Just how do you attach table legs, so your table is secure and level? Do you have a table that is wobbly?
There are quite a few reasons why a table can be wobbly. A table with the legs attached directly to the top without any aprons or runners relies exactly on the top to be very stiff. The question is how big is your table? How thick is the plywood used? Before you attached the plywood, does it easily wobble?
Does it have aprons or runners? Large tables with legs attached directly to the top usually have a very solid top.
Are the feet of the table level on the floor? Can you even out or stabilize the table with pieces of paper under some of its legs? If that is the case, the legs might not have the same lengths or the floor isn't level. First thing to do is; you can sand the bottom of the longer legs if they’re wooden. Or you can glue things on if necessary. If it’s the floor that is not level, you most likely don’t want to modify the table eternally just to fit in, but you may insert some temporary shims.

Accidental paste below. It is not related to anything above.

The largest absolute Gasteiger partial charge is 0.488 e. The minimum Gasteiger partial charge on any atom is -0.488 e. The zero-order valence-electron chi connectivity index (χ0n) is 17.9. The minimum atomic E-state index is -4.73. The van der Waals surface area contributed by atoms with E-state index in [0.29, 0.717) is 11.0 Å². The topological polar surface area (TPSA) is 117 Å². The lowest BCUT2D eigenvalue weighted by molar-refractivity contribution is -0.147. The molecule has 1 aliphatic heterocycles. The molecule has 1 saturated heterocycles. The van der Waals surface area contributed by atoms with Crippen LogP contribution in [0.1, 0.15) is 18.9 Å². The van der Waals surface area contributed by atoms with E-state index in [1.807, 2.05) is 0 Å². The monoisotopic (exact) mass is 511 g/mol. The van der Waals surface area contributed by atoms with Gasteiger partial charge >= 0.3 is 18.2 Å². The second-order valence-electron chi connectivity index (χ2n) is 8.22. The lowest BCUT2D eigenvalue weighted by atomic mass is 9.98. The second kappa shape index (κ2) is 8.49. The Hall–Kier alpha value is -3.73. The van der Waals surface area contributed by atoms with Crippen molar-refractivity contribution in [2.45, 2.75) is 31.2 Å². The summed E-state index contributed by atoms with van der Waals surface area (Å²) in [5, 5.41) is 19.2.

The standard way to make a table stable is in fact not to rely on the top itself to supply the firmness just to hold the legs parallel, but to add aprons. Like so: The aprons can be attached to the legs in various ways: dowels, pocket screws, mortise and tenon, visible screws, and any sorts of bracket type hardware stuffs that comes into mind. The apron holds each pair of legs equivalently. The only structural purpose of the top apart from the realistic function of keeping the things you set on the table from falling to the floor is to keep aprons parallel.
Read more on this at ‘Woodgears’ website and see detailed photos for their method and detailed instructions on how to attach table legs.